MSAWs are essential workers and one of the first groups selected for vaccinations. Ensuring that MSAWs are vaccinated would secure the U.S. food supply and protect the workforce. (10) Besides their risk of crowded housing and working conditions, MSAWs are at higher risk of contracting COVID-19 complications due to their Diabetes. Since vaccines became available, the CDC has recommended that people with chronic medical conditions such as diabetes receive priority due to their increased risk of severe COVID-19-associated illness. (13) Although vaccines are now available, reservations on vaccines stem from a misunderstanding of vaccination costs and identification documents needed to receive the vaccine, locations for vaccines, and, most recently, fear of vaccine reactions as a cause of the Johnson and Johnson vaccine withdrawal. MSAWs depend on their daily incomes to feed their own families and missing a day or two from work to get vaccine dosages greatly affects their decisions to get the COVID-19 vaccine. MSAWs travel often due to their work and may not be in the same city, county, or state for the second dose; as a result, they may opt to forgo the vaccine. (11)
Studies have found that people with diabetes were 2 to 3 times more likely to be treated in the intensive care unit and/or die from COVID-19 in the hospital than people without the chronic illness. Vaccinations for Latinos are critical due to this community being disproportionately affected by both diabetes and COVID-19 leading to double the death rate of white Americans in 2020. (14) Due to their work, MSAWs live in isolated rural regions, far from testing, vaccination sites, and other resources. Having a member of their community, such as a CHW, who speaks their language and can answer any questions they may have can provide confidence in MSAWs with diabetes to receive COVID-19 vaccines. CHWs can provide resources and information to MSAWs in their preferred language to help them decide if vaccination is good for them (i.e., Assistance with vaccine registration, vaccine locations and hours and, health facts and/or side effects related to their diabetes with getting the vaccine).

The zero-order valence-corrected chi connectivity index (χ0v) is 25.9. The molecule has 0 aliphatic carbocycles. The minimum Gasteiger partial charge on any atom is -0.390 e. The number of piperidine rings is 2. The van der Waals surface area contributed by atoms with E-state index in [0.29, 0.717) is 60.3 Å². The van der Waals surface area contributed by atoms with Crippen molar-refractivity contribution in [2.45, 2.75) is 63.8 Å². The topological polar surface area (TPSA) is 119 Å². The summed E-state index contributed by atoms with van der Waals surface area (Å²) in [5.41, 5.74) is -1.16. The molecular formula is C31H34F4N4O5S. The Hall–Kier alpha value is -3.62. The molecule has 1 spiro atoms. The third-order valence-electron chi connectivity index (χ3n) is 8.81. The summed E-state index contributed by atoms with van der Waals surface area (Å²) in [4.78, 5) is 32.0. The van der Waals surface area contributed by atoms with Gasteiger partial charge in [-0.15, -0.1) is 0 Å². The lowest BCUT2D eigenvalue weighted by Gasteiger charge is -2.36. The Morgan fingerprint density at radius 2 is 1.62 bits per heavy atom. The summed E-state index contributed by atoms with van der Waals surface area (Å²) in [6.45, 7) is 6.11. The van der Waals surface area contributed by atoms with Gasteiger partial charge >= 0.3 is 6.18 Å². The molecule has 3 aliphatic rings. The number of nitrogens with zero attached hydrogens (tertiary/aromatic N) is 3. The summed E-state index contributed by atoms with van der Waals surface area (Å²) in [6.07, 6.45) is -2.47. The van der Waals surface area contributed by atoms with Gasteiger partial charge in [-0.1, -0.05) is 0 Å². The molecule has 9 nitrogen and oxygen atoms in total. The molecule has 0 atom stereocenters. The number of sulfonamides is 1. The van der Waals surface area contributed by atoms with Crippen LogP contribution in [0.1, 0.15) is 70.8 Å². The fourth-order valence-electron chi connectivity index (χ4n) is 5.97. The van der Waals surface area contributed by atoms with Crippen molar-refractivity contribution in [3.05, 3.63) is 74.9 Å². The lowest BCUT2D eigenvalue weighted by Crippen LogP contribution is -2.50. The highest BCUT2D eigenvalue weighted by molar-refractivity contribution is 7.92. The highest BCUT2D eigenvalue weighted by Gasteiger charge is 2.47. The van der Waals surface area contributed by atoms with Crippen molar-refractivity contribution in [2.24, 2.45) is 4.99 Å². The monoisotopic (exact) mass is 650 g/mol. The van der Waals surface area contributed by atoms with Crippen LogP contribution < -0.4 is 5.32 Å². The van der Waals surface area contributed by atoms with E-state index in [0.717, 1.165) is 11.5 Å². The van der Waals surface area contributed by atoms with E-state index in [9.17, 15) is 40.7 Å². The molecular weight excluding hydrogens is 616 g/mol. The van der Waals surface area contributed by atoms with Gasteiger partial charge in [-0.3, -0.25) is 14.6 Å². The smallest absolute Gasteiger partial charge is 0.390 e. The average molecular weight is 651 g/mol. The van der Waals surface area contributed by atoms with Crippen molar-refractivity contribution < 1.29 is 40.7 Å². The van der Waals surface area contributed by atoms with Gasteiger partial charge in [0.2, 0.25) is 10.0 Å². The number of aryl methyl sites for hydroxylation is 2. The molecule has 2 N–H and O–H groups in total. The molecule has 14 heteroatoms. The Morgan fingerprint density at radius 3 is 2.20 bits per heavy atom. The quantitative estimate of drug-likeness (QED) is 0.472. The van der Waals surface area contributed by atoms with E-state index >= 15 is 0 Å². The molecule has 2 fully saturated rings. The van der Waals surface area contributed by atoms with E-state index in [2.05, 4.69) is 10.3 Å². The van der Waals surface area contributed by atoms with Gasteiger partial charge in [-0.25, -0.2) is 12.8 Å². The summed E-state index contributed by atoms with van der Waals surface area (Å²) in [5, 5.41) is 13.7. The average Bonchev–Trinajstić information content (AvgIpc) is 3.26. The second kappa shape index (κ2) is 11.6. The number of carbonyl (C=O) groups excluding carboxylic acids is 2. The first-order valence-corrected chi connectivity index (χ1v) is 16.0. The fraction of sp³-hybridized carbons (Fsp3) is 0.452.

Community Health Workers Addressing Diabetes
A CHW is a trusted member of the community they serve. CHWs work in both clinical and non-clinical settings and provide their community with resources to health and social services. CHWs meet participants where they are – at home, at work, or out in the community – to better reach participants and meet their unique needs. (5)
CHW roles can include cultural mediation, culturally appropriate education, care coordination, case management, systems’ navigation, coaching and social support, advocacy, capacity building, and outreach. Through these roles, CHWs offer support to patients with diabetes and/or at risk of developing diabetes in a unique culturally appropriate manner. Due to their close understanding of and trust from the community they serve, CHWs have a unique ability to build strong relationships and effectively address challenges individuals face when trying to manage chronic conditions such as diabetes. CHWs also conduct home visits and speak one-on-one with participants on the importance of proper nutrition, physical exercise, and disease management.5,6
CHW-led diabetes programs provide accessible support and education to vulnerable populations so they can live healthier lives. They focus on community-based educational classes led by a CHW and provide educational instruction on how participants can manage their diabetes and maintain a healthy lifestyle. CHWs can understand and culturally identify with the programs’ participants and provide appropriate recommendations that participants will be receptive to based on available resources and food options.6
Overall, CHW interventions have demonstrated success in improving health outcomes among individuals diagnosed with diabetes and support at-risk individuals to prevent the development of the condition. Although COVID-19 has challenged how many CHWs deliver services (i.e., telehealth or virtual), CHWs continue to find ways to engage their communities. At MHP Salud, our CHWs are using WhatsApp, Zoom, and other virtual tools to hold educational sessions. 5,6
Community Health Worker Testimonial
My name is Noelia Serrano and I have worked as a Community Health Worker for 18 years in various programs and agencies. The need I have seen in the community for health education on diabetes is big as many people are still misinformed on their diabetes condition and management. It is very hard to get participants to change their eating habits since, in our culture, we have been taught since we were small children to see food as a trophy for everything we do. For example, when kids do good in school we celebrate with food, every holiday we celebrate with food. We must reteach our minds to see the food as needed nutrients and not just something to satisfy our hunger. I have seen participants do the change and are having a better quality of life.
– Noelia Serrano, CHW for MHP Salud.
This publication is supported by the Health Resources and Services Administration (HRSA) of the U.S. Department of Health and Human Services (HHS) as part of an award totaling $753,959.00 with 0 percentage financed with non-governmental sources. The contents are those of the author(s) and do not necessarily represent the official views of, nor an endorsement, by HRSA, HHS or the U.S. Government. For more information, please visit www.HRSA.gov.